Tag Archives: Alex Winter

Would You Be Mine? Could You Be Mine?

Destroy All Neighbors

by Hope Madden

A film for anyone who squeezes creative passions into the hours outside other responsibilities, refuses the label “hobby” and still never manages to complete anything, Destroy All Neighbors lives that nightmare.

William (Jonah Ray) has been working and reworking the final song on his prog-rock album for ages. Years. He’s so close, but then the loudest, most aggressively weird neighbor moves in next door. Vlad (Alex Winter, who also produces) may have charmed William’s longsuffering girlfriend (Kiran Deol), but he’s pushing William to the brink of insanity. Who can get anything done with all that noise?!

William is that nonconfrontational nice guy who’s always being taken advantage of. But Vlad has pushed him too far. Which is why it will be so difficult to convince anyone that Vlad accidentally killed and dismembered his own self. But he did! Really!

Destroy All Neighbors delivers silly, sloppy horror comedy with the highly relevant message: maybe this is all your own fault. Ray (MST3K) drives the lunacy with an earnest performance. You kind of already know this guy. Hell, he could be you.

And that’s the real charm of Destroy All Neighbors. Director Josh Forbes, working from a script by Mike Benner, Jared Logan and Charles A. Pieper, isn’t wagging a finger of judgment. The finger is gently pointed inward.

The writing team comes from animation and comedy rather than horror, which may be why the film is so gleefully gory, no meanness in it. Whenever William does find his inner badass, the film makes sure he immediately regrets it.

A cameo from Kumail Nanjiani and the supporting goofiness from Lennon and Ryan Kattner as rock and roll has been Caleb Bang Jansen (say the whole name!) keep the tone silly.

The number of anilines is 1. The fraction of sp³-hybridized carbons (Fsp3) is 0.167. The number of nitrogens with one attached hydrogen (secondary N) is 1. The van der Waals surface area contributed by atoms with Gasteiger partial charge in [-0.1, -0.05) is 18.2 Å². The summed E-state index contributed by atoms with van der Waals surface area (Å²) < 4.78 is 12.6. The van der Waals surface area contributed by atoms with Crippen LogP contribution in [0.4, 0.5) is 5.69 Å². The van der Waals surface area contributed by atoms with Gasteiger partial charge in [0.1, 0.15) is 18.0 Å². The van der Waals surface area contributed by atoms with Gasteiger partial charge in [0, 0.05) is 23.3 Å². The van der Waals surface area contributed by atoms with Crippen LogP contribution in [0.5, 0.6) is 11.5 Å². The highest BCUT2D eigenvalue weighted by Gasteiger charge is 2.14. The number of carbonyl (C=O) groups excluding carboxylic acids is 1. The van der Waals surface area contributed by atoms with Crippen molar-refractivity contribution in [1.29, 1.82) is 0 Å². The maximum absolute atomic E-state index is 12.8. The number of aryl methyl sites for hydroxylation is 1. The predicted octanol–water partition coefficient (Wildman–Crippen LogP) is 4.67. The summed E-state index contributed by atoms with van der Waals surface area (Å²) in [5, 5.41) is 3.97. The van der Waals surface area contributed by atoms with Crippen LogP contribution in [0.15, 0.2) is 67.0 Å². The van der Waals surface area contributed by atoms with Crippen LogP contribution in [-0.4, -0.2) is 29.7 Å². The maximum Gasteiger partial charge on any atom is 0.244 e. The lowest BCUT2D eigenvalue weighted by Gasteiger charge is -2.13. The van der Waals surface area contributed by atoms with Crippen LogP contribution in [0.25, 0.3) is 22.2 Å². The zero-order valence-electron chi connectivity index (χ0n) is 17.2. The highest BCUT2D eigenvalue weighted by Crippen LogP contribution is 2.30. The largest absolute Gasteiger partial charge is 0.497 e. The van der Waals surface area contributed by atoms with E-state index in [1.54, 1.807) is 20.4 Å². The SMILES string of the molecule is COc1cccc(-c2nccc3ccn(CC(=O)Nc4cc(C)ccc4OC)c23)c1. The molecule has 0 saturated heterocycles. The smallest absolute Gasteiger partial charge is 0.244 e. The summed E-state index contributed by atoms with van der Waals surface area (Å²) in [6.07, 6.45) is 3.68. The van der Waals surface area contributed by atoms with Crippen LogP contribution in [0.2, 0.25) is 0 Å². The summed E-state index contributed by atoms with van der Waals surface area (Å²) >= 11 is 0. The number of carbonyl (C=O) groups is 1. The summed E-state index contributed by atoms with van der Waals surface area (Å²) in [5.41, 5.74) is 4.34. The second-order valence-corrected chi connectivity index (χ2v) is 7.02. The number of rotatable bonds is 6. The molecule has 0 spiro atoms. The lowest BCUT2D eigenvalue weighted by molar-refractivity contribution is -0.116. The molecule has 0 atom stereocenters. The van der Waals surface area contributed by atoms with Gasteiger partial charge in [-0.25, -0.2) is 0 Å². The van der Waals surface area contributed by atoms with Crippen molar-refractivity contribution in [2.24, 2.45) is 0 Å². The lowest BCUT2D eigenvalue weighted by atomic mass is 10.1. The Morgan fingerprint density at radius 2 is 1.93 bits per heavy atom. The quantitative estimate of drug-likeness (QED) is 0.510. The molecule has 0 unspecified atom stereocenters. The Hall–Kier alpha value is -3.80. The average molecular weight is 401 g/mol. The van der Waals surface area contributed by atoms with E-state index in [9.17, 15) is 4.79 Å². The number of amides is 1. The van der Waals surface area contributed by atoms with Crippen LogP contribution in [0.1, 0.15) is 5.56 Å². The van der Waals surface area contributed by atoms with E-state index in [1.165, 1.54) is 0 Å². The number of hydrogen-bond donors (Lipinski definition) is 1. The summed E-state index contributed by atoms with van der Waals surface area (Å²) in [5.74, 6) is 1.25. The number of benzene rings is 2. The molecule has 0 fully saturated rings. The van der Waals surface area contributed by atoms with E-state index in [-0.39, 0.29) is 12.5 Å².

Destroy All Neighbors is not a great movie. It’s definitely not a great horror movie. But it’s a light, weird, gentle reminder that you may be all that’s holding you back. (And also, loud neighbors kind of suck.)

Dr. Whoa

Bill & Ted Face the Music

by George Wolf

You know why Death (William Sadler) was really kicked out of Wyld Stallyns?

Well, I’d tell you, but that would take the number of laughs waiting for you in Bill & Ted latest romp down to two…maybe three.

It’s been almost 30 years since their Excellent Adventure gave way to the Bogus Journey, but Bill (Alex Winter) and Ted (Keanu Reeves) are still best buds. Now living in the suburbs, each has the wife that they brought back from Medieval England (Erinn Hayes, Jayma Mays), plus a daughter (Samara Weaving, Brigette Lundy-Paine) that is the younger version of their most excellent dad.

Though they still rock out, Ted is ready to hang up his guitar until the future comes calling.

It’s Kelly (Kristen Schaal), daughter of their old pal Rufus (George Carlin, thanks to a well-placed hologram), with news from the Great Ones. The boys have exactly 77 minutes to play their song that united the world, or reality will collapse.


While it’s nice to know Bill & Ted will finally achieve musical greatness, the world needs that song right now. So why not go into the future, steal it from themselves, then come back and get quantum physical?

Director Dean Parisot, who helped make Galaxy Quest an underrated cult classic, teams with original franchise writers Chris Matheson and Ed Solomon for a time-traveling ode to living in harmony. This time, the historical figures we meet are mainly musical (Mozart, Satchmo, Grohl), but while the journey is long on sweetness and good-natured stupidity, it just isn’t very funny.

After all these years, Reeves and Winter make an endearing pair of overgrown adolescents, and they do seem genuinely joyful about stepping back into that magical phone booth.

The joy that you get from Face the Music will likely match up perfectly with the amount of nostalgia you have for this franchise. The film’s present isn’t bad, either. Because theaters are opening again, and God knows we’re all longing for a simpler time right now.

For almost 90 minutes, Bill & Ted make sure we get one.